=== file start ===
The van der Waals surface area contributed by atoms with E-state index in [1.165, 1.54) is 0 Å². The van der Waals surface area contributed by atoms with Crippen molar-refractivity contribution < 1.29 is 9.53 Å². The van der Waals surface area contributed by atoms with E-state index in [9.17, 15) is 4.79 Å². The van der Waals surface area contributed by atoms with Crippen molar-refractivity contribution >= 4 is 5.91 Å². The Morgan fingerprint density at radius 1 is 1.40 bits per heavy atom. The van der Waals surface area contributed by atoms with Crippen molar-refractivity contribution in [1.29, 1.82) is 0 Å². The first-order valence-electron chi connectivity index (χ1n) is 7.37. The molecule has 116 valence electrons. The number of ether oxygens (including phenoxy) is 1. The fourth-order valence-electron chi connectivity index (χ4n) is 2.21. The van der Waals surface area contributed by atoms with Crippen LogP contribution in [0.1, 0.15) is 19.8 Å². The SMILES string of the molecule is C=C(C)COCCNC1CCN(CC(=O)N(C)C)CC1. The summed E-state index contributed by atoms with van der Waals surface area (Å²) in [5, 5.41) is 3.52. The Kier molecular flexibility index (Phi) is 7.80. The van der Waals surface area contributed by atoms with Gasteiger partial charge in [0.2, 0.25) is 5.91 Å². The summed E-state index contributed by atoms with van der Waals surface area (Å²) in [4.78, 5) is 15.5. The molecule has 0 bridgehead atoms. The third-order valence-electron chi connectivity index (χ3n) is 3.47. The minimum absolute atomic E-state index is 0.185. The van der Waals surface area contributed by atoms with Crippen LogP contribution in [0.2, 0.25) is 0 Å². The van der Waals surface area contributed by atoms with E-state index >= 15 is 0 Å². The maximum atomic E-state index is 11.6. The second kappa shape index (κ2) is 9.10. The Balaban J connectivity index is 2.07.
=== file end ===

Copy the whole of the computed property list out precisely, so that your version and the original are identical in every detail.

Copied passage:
The van der Waals surface area contributed by atoms with E-state index in [1.165, 1.54) is 0 Å². The van der Waals surface area contributed by atoms with Crippen molar-refractivity contribution < 1.29 is 9.53 Å². The van der Waals surface area contributed by atoms with E-state index in [9.17, 15) is 4.79 Å². The van der Waals surface area contributed by atoms with Crippen molar-refractivity contribution >= 4 is 5.91 Å². The Morgan fingerprint density at radius 1 is 1.40 bits per heavy atom. The van der Waals surface area contributed by atoms with Crippen molar-refractivity contribution in [1.29, 1.82) is 0 Å². The first-order valence-electron chi connectivity index (χ1n) is 7.37. The molecule has 116 valence electrons. The number of ether oxygens (including phenoxy) is 1. The fourth-order valence-electron chi connectivity index (χ4n) is 2.21. The van der Waals surface area contributed by atoms with Crippen LogP contribution in [0.1, 0.15) is 19.8 Å². The SMILES string of the molecule is C=C(C)COCCNC1CCN(CC(=O)N(C)C)CC1. The summed E-state index contributed by atoms with van der Waals surface area (Å²) in [5, 5.41) is 3.52. The Kier molecular flexibility index (Phi) is 7.80. The van der Waals surface area contributed by atoms with Gasteiger partial charge in [0.2, 0.25) is 5.91 Å². The summed E-state index contributed by atoms with van der Waals surface area (Å²) in [4.78, 5) is 15.5. The molecule has 0 bridgehead atoms. The third-order valence-electron chi connectivity index (χ3n) is 3.47. The minimum absolute atomic E-state index is 0.185. The van der Waals surface area contributed by atoms with Crippen LogP contribution in [0.2, 0.25) is 0 Å². The van der Waals surface area contributed by atoms with E-state index >= 15 is 0 Å². The maximum atomic E-state index is 11.6. The second kappa shape index (κ2) is 9.10. The Balaban J connectivity index is 2.07.